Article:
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Hospitals Sue Bush Administration Over Medicaid Cuts

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    Hospitals Sue Bush Administration Over Medicaid Cuts

    Hospitals Sue Administration Over Medicaid Cuts
    Thu Mar 7, 5:25 PM ET
    By Todd Zwillich

    WASHINGTON (Reuters Health) - A group of public hospitals and trade groups sued the Bush Administration Thursday in an effort to stop proposed Medicaid cuts that they say will devastate their budgets and compromise the healthcare of low-income patients.

    The suit asks a federal district court judge in Arkansas to prevent Bush officials from rescinding extra Medicaid payments designed to pay county hospitals for healthcare services for the poor. The cuts are due to take effect March 19, a move federal health officials have long argued is needed to stop states from skimming dollars intended for hospitals and using them for other programs.

    Representatives from urban and rural public hospitals said they have come to rely on the extra money to fund rising healthcare needs among workers left without jobs or insurance by the recession. They filed the suit against the US Department of Health and Human Services (news - web sites) as "a last resort" because administration officials have so far ignored their pleas to avoid the cuts.

    "Some of these hospitals are going to be in dire straits without this funding," said Larry S. Gage, president of the National Association of Public Hospitals and Health Systems, one of the suit's plaintiffs.

    President Bush (news - web sites)'s Fiscal 2003 budget predicts $9 billion in savings over 5 years with the cuts. Hospitals say the cuts could cost them up to $27 billion in fund over the next decade.

    Officials vowed to fight the lawsuit and proceed with the cuts. They stressed a need to save money in the Medicaid program, which is expected to sustain an 11% rise in cost this year.

    The suit targets a Clinton-era regulation allowing non state-owned public hospitals to collect 150% of the cost of care they provide to Medicaid patients. The program, called the upper payment limit, was just 8 months old in August, 2001, when Bush Administration officials proposed halting the extra payments.

    Hospitals and other healthcare providers collect Medicaid payments from their states, which in turn recoup at least half of their costs from the federal government. According to officials, some states immediately began a policy of encouraging local hospitals to overcharge for the care. The move allowed state administrators glean more dollars from the federal treasury than state healthcare needs required.

    Public hospitals in the meantime came to rely on the increased funds to cover rising costs of care associated with rising numbers of uninsured patients seeking care and demands on hospitals to prepare for possible future terrorist attacks.

    If the cuts go through, "many Medicaid and other low-income people will effectively lose their access to essential health services, while entire communities will lose essential community-wide services and be less prepared for future emergencies," the suit states.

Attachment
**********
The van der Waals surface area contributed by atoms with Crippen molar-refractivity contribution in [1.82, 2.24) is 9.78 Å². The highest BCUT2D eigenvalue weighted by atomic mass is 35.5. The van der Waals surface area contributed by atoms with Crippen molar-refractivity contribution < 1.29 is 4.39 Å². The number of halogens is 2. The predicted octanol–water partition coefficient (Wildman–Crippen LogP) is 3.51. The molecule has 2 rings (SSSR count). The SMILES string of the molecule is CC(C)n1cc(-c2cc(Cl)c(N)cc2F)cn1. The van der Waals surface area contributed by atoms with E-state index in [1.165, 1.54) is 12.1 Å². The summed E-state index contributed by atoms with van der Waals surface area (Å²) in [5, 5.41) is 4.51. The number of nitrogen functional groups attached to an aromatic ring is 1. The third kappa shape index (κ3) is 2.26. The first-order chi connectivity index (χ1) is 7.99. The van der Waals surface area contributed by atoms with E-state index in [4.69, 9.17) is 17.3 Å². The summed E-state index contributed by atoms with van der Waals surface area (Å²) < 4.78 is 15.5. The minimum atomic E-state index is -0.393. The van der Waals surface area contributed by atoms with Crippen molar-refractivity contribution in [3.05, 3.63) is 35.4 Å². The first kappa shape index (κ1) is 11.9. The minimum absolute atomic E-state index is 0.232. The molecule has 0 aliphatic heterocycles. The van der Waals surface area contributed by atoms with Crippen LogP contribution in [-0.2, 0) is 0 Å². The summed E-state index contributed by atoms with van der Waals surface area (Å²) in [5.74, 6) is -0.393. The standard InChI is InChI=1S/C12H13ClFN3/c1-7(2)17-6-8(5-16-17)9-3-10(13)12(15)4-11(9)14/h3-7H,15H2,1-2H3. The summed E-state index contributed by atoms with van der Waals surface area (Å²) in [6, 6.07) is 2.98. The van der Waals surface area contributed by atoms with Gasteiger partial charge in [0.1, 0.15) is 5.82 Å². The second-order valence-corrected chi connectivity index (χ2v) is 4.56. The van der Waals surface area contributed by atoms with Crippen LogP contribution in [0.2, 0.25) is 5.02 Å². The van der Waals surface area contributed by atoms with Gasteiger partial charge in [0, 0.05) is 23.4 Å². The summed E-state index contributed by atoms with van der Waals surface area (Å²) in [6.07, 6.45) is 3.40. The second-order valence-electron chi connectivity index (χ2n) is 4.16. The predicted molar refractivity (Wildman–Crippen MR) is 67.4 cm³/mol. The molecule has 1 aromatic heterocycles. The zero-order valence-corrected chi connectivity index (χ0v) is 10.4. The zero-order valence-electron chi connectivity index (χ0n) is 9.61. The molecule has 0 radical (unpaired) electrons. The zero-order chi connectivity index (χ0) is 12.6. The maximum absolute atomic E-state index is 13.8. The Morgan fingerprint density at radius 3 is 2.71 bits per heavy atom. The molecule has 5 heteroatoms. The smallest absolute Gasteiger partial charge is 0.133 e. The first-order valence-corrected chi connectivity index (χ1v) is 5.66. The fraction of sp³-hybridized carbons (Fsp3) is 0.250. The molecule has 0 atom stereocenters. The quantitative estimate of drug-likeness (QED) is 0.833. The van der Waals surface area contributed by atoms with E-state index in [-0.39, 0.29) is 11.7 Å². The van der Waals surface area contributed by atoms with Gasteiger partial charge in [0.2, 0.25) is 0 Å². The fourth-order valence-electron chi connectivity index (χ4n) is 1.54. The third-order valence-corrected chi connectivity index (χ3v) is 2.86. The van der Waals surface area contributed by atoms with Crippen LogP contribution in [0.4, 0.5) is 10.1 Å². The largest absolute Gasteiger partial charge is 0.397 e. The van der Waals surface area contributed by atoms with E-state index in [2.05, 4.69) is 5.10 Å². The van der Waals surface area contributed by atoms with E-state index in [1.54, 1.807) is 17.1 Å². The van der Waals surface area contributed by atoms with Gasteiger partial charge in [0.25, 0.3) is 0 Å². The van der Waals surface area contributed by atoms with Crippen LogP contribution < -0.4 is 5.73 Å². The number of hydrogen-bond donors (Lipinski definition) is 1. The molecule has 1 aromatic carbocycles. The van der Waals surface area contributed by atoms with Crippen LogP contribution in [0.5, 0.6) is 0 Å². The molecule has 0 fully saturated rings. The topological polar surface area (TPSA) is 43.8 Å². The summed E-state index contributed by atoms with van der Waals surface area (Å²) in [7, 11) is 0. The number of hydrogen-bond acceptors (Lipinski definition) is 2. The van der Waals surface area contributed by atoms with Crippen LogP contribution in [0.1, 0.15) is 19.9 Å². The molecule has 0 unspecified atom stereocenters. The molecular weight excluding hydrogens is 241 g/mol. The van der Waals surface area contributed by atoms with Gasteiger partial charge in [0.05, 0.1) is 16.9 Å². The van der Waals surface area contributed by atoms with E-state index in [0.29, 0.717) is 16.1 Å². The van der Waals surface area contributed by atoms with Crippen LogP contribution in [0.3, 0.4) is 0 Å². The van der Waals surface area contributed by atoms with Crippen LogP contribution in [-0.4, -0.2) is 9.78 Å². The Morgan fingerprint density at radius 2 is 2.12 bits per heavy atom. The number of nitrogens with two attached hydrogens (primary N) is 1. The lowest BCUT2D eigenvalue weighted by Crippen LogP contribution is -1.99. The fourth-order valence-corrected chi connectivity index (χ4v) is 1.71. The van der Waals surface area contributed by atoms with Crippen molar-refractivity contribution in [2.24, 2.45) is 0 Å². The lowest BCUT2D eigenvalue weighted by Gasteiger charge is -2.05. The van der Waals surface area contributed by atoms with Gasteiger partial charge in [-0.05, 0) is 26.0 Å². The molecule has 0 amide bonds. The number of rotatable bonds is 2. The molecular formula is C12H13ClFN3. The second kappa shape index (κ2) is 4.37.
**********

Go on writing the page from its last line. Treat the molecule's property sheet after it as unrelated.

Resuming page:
Russell D. Sword, CEO of Ashley County Medical Center, said that the proposed cuts would cost his facility $200,000 per year. The shortfall could force the hospital to close its newly-opened obstetrics service, the only one serving the county, he said.

    Thomas A. Scully, the director of the federal Centers for Medicare and Medicaid Services, insisted he does not blame increasingly cash-strapped states from exploiting the regulation loophole.

    "When I was in the hospital business, I also used to push to keep it open," said Scully, a former hospital industry official.

    "But as a matter of public finance, it's not defensible. It's swapping a federal dollar for a state dollar," he said in an interview.

    The hospitals' suit accuses federal officials of using inaccurate data in concluding that states are abusing the payment program. Supporters contend that use of the upper payment limit since last January has stopped states from skimming Medicaid money.

    "Quite frankly, have we seen any abuse since then? No, we haven't," said Sen. Blanche Lincoln, an Arkansas Democrat who has sponsored legislation aimed at delaying cuts to the upper payment limit.

    The suit also accuses Bush Administration officials of enacting regulation that would cut payments before Congress has had the legally required 60 days to review the matter.

    One administration official, speaking on condition of anonymity, said the rules were hand-delivered to lawmakers well in advance of the 60-day limit but that security measures on Capitol Hill prevented the packages from being opened and officially received.

    "They didn't get it because of the anthrax lock-up," the official said.

    Real Impact

    My children receive medicaid and because of these cuts their pediatric practic dropped all Medicaid patients. This is a dedicated group of doctors but after not being able to obtain speciality care for their patients,with out tons of calls and appeals, they bowed out of Medicaid. FYI, 3 of the 4 kids have disabilities. The loss of continuity of care is devastating. It took me 7 hours and intervention by the state to get a cardiologist appointment for one child. All the specialist jumped ship.
    Every day I wake up is a good one